What SD card do you use for your Leica M10?

Discussion in 'Leica and Rangefinders' started by carbon_dragon, Oct 9, 2018.

  1. And does the installed firmware influence that?

    My M9 uses 16gb Sandisk Extreme SDHC class 10 type 1, 48MB/S cards now. I suspect they will work reasonably well, but if I'm going to buy some more cards, maybe I should upgrade to 32GB cards? I don't want all my eggs in one basket if a card fails so having a card to last a whole trip isn't necessarily a good thing in my mind.

    What do you think? What has your experience been?
  2. Hello everyone. I can not speak to the Leica use, but for the last 10 months I have used three (3) SanDisk 16gb, class 10 cards in my Fuji X-E1. For the reasons you mention, I rotate the cards after each upload to my computer for PP work. Once every bit is safe & secured, I will format a (new) rotated card as it goes into the camera. Bill
  3. Hi carbon_dragon, I use the same card for my monochrom, but a 64gb extreme 90mb in my M type 240. Both have proved very reliable, with very good start up times. Regards, Arthur (apiarist1)
  4. Cards fail, but not very often. You are more likely to have one fall through the cracks of a boardwalk, or simply get lost when changing cards practically anywhere. They can even fall out of protective folders.

    To guard against loss in unforeseen circumstances, I back up cards daily to hard drives and/or Blu-Ray discs. I try to have two backups on separate media before formatting and reusing the card. Sadly a BD only holds 25 GB, less than most memory cards. Fortunately I seldom take even 25 GB on a given day, so daily backups are still practical.

    In response to the OP, question I use Sandisk Extreme 32 GB CF cards in my M9, and a combination of 64 GB UHS I and 128 GB UHS II cards in my Sony cameras. Sandisk cards are very reliable, and widely available from reputable sources. I have four 128 GB UHS II cards by Sony, but only because they were faster and cheaper than alternatives at the time (2017).
  5. The computer with my photo library is not portable (and I’m going on a trip soon). I expect there are portable storage units with smartmedia card readers that I could download into on trips but I don’t have one at present, and buying a bunch of cards are probably cheaper. Otherwise I need only a card or two.
  6. I don't have a M10. - I am usually buying the class 10 "bread & butter" Sandisks at my local electronics store. IMHO they work quite well in either an average beater or anything else just "used the touristy way". - Are you going to machine gun sports (or such) with your M10? - Or are you habitually rolling your eyes, while waiting for your M9 to flush it's buffer? - If not: Why would you need fast cards?
  7. No clue about the right card size. Last vacations I took a 10" netbook along. They are out of fashion but can be had for cheap (used) and work well enough under Linux, even with just 1GB of RAM installed. Mine came with a 250GB HDD and holds the few snaps I am taking easily. If you bring an additional card reader or an Android device with a quite big micro SD card, you could keep a big card in your camera safe to Netbook and backup to smart device. - Just have a spare card to put into the camera as soon as the previously used main card starts bitching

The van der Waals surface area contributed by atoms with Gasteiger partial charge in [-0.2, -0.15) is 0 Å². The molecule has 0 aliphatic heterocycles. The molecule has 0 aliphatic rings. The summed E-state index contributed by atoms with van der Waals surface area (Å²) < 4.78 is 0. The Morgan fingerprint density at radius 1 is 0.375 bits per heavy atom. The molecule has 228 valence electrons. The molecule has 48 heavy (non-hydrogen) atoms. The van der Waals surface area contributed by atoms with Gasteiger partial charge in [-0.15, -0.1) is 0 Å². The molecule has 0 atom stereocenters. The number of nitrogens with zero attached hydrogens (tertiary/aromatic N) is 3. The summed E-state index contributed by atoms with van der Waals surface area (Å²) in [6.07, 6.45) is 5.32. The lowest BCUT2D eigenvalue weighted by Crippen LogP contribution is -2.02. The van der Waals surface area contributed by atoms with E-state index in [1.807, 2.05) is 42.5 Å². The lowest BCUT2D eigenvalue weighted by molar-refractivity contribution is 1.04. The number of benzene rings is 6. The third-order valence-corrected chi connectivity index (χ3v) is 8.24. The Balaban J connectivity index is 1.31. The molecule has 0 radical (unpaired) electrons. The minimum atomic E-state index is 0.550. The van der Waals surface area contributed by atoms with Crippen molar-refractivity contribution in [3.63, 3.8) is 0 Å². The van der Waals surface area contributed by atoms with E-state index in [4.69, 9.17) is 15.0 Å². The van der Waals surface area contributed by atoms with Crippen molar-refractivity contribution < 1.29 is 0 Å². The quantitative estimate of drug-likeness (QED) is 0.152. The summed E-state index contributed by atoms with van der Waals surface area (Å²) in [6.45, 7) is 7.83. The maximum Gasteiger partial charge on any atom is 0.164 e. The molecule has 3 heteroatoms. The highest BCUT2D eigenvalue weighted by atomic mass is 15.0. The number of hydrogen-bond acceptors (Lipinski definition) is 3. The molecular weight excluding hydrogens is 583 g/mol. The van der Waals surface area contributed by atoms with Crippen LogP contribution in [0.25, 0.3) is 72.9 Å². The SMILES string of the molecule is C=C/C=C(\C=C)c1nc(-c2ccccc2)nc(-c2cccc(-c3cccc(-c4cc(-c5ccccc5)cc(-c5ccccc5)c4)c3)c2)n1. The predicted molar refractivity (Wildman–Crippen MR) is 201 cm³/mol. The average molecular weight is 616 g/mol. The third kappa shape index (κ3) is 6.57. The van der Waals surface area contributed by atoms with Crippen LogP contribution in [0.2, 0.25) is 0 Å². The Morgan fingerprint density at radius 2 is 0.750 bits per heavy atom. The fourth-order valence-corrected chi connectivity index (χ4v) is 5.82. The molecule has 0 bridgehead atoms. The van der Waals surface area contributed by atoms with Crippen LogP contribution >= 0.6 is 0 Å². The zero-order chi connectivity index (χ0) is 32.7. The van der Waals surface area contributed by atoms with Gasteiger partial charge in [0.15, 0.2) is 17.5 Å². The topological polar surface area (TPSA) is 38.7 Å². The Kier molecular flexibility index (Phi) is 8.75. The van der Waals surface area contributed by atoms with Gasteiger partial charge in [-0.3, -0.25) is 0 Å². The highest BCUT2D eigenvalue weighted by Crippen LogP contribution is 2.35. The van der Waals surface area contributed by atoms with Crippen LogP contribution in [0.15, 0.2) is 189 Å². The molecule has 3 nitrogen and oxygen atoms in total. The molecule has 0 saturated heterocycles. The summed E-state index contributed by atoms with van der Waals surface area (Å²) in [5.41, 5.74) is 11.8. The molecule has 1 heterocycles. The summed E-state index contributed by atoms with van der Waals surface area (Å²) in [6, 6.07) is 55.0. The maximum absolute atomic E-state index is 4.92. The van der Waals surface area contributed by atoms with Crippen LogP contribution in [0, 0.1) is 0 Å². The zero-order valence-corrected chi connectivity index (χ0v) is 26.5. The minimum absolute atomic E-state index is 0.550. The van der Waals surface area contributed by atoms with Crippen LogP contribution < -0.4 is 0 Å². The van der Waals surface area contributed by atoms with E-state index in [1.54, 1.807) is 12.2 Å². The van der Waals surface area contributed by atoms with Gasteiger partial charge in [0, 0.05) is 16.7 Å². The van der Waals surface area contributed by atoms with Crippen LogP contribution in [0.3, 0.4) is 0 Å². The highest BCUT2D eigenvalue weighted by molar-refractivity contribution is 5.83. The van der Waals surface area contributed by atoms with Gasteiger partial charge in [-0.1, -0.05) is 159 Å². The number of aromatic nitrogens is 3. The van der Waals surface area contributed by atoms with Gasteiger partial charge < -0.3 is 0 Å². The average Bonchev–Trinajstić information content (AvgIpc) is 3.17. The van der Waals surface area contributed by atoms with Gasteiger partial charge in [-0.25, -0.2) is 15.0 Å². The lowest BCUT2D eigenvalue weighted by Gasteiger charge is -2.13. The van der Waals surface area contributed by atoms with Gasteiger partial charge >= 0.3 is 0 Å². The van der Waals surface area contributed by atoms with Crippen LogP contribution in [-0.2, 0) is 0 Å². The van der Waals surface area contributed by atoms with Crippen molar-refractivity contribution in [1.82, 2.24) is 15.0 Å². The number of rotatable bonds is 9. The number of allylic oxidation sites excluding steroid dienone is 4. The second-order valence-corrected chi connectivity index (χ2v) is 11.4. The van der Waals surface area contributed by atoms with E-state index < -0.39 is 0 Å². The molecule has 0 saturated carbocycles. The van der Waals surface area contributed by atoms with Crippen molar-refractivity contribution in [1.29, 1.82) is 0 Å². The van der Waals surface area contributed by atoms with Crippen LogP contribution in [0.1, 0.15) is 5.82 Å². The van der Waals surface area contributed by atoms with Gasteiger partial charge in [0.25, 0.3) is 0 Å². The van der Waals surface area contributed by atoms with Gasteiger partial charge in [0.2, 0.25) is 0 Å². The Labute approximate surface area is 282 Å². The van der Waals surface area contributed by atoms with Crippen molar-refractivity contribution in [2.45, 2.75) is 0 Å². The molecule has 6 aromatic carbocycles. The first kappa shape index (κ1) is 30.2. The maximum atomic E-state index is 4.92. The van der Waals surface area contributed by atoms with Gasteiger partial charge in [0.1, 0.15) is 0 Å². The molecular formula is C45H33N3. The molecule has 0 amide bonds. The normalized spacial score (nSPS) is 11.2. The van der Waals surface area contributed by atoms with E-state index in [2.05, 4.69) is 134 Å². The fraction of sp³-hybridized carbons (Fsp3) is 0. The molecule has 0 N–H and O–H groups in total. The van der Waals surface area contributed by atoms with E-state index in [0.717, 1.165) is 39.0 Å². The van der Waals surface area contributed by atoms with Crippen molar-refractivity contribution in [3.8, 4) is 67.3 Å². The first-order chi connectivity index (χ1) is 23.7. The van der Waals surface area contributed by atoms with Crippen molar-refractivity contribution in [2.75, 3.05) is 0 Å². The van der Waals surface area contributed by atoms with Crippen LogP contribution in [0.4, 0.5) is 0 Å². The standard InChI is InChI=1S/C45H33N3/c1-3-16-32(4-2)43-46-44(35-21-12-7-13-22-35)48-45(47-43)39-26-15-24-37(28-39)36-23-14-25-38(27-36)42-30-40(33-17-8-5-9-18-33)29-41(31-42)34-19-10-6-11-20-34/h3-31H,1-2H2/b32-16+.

I haven't discovered an Android USB OTG solution that would allow me to make backup copies from cards, so a portable (bit of a) PC is unfortunately the cheapest solution for data handling on the road.

    Using a adapted micro SD card inside the Leica would allow puling it out in the evenings and copying files from there into the built in memory of an Android device, which of course would have to be quite expensive. I also don't like the micro SD form factor. - Regular SDs feel tiny enough for my taste.
  8. I don't need fast cards, I just want appropriate cards in size and speed to the camera. I have 3 for the M9 and assuming they work, that's not enough to last me 4 days later this month. So I need to buy a few more and when I googled, I found that there were some posts which said that maybe the M10 didn't like some cards. Just thought I'd gather some info. No I don't burst shoot, I just shoot landscapes.

    If I do this a lot, I could bring a laptop but it's not so easy because Aperture is on the home computer not the laptop. I could bring the laptop and create subdirectories and just copy the files to it (making sure to bring a card reader which the home computer doesn't need). Maybe I will, but cards aren't that expensive and I figure I probably only need a few more.

    I don't expect them to fail, but they do so you might as well lose the fewest pictures you can right? I just don't want to put all my eggs in one enormous basket.
  9. You don't need an editor in order to use a laptop to backup images. You need an external hard drive, possibly a BD burner, and the native file handler - Windows Explorer or Finder (OS X). A USB card reader costs $25 or less.

    Micro SD adapters are notoriously unreliable. SD to CF adapters likewise.

    You could argue that the most likely time to lose images is when changing cards. The larger the card, the fewer changes, and the less likely to drop or lose a card. It's always best to carry more memory than you think you'll need - twice as much for starters. Keeping the used cards obviates the need for a second backup, and the risk of formatting a card accidentally. For what it's worth, even forensic software can't necessarily recover data from a card formatted in the camera (Sony, at least).

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